How much can chain repair shops save by buying economy parts?
The shop’s wholesale cost on high quality brake rotors for a Chevrolet Equinox is around $40 each. But a chain can buy the rotors for the Equinox from China for around $2 each. Don’t believe me? Just go to Alibaba and order online.
Brake Job Horror Stories
Liane S tells the story of her “brake job from hell”
“I went to a large muffler chain for a brake job. They talked me into rotors, calipers, pads, brake drums, wheel cylinders, hardware, and brake shoes. The entire job cost over $800. Exactly one year later the front brakes were grinding. I took it back to them and they offered to replace the front pads for free (under warranty). But they wanted to replace the rotors, calipers, wheel cylinders, and rear drums again. This time they wanted $700. I asked them why brand new pads would wear out in less than 10,000 miles. They just shrugged their shoulders and told me not to worry since they were covered under warranty. I called Rick and he came over to the shop. He demanded to know why they thought I needed new calipers, rotors, wheel cylinders, and rear drums. He made them measure the rotors and drums–they were fine. So were the calipers. The shop replaced the “lifetime warranty” pads and I left the shop with no charge. If Rick hadn’t been there to help, I would have been screwed again.”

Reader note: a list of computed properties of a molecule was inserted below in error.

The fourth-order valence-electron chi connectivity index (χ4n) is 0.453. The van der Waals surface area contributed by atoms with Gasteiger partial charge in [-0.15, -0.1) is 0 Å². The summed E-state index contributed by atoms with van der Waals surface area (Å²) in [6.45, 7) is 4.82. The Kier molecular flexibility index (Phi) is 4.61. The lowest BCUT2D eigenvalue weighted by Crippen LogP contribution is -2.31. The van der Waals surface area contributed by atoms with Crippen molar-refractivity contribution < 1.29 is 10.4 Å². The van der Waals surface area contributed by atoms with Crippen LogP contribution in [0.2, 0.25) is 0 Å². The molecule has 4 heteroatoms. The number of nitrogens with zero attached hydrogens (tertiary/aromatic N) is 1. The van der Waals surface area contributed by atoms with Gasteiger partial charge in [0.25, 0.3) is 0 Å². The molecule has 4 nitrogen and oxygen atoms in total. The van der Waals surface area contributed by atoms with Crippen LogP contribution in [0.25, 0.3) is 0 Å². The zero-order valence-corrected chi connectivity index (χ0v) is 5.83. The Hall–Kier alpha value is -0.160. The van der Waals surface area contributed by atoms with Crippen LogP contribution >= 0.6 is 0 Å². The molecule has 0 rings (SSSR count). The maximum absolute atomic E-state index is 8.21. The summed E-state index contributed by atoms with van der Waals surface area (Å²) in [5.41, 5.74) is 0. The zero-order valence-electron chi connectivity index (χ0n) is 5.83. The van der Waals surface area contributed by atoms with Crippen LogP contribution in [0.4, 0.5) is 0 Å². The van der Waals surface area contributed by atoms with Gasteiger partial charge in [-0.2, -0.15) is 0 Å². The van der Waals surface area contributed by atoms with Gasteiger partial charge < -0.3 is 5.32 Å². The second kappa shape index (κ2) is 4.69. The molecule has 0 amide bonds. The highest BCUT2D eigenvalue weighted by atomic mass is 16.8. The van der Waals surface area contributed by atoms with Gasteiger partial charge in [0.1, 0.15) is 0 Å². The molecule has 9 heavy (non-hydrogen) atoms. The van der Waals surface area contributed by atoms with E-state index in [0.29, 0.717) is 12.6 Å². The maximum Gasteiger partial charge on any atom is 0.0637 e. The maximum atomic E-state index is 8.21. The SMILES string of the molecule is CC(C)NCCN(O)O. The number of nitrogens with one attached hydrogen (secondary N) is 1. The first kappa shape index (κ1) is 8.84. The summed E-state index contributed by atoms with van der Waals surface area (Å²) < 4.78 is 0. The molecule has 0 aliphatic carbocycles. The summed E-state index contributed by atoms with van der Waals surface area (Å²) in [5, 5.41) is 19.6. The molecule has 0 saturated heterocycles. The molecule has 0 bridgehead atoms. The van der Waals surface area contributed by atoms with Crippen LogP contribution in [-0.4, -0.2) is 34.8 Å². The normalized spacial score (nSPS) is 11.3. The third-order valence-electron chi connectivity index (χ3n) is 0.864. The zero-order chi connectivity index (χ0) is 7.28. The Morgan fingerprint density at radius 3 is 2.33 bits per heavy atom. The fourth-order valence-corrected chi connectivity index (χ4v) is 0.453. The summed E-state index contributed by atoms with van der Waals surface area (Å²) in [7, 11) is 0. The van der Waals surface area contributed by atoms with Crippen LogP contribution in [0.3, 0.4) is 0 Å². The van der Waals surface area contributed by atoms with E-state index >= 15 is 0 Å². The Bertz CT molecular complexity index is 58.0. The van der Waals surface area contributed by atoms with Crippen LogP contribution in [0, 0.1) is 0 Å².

“I had a problem with a sticking rear caliper on my Pontiac. I took it to a chain muffler shop that advertises cheap brake jobs. They insisted on replacing both rear calipers, the caliper mounting brackets, rotors, and pads. Their quote was $785. I called Rick and he explained that GM vehicles have a problem with the rear caliper pins. He recommended taking it to the dealer. I did. They removed the frozen caliper pins and installed new ones. They also resurfaced the rotors and installed factory OEM pads. The calipers were just fine. Total cost? $235. Thanks Rick! You saved me a fortune. Who would have thought that the dealer would be cheaper than the $79 brake job special?”